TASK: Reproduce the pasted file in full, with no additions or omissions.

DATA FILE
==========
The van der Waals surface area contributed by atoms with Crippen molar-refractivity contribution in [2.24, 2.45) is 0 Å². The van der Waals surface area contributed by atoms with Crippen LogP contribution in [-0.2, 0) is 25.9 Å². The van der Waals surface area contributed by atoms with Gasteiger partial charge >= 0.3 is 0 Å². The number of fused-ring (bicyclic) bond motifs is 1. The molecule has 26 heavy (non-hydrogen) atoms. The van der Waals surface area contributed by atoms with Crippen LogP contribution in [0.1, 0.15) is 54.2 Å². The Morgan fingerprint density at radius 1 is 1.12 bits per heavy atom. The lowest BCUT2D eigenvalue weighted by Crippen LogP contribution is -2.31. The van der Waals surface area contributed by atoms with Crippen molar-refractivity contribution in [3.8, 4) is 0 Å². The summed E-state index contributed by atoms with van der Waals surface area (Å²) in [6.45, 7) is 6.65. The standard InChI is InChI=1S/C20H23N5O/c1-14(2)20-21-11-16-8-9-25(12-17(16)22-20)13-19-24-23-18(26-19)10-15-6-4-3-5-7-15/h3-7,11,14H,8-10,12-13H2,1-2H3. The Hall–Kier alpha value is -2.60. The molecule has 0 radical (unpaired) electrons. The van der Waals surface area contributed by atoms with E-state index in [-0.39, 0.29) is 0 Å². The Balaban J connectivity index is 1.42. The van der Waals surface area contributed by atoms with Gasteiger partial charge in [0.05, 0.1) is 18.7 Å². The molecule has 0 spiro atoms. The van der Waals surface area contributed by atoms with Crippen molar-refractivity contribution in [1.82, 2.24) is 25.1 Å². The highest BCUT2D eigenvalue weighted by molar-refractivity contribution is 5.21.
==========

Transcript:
The van der Waals surface area contributed by atoms with Crippen molar-refractivity contribution in [2.24, 2.45) is 0 Å². The van der Waals surface area contributed by atoms with Crippen LogP contribution in [-0.2, 0) is 25.9 Å². The van der Waals surface area contributed by atoms with Gasteiger partial charge >= 0.3 is 0 Å². The number of fused-ring (bicyclic) bond motifs is 1. The molecule has 26 heavy (non-hydrogen) atoms. The van der Waals surface area contributed by atoms with Crippen LogP contribution in [0.1, 0.15) is 54.2 Å². The Morgan fingerprint density at radius 1 is 1.12 bits per heavy atom. The lowest BCUT2D eigenvalue weighted by Crippen LogP contribution is -2.31. The van der Waals surface area contributed by atoms with Crippen molar-refractivity contribution in [3.8, 4) is 0 Å². The summed E-state index contributed by atoms with van der Waals surface area (Å²) in [6.45, 7) is 6.65. The standard InChI is InChI=1S/C20H23N5O/c1-14(2)20-21-11-16-8-9-25(12-17(16)22-20)13-19-24-23-18(26-19)10-15-6-4-3-5-7-15/h3-7,11,14H,8-10,12-13H2,1-2H3. The Hall–Kier alpha value is -2.60. The molecule has 0 radical (unpaired) electrons. The van der Waals surface area contributed by atoms with E-state index in [-0.39, 0.29) is 0 Å². The Balaban J connectivity index is 1.42. The van der Waals surface area contributed by atoms with Gasteiger partial charge in [0.05, 0.1) is 18.7 Å². The molecule has 0 spiro atoms. The van der Waals surface area contributed by atoms with Crippen molar-refractivity contribution in [1.82, 2.24) is 25.1 Å². The highest BCUT2D eigenvalue weighted by molar-refractivity contribution is 5.21.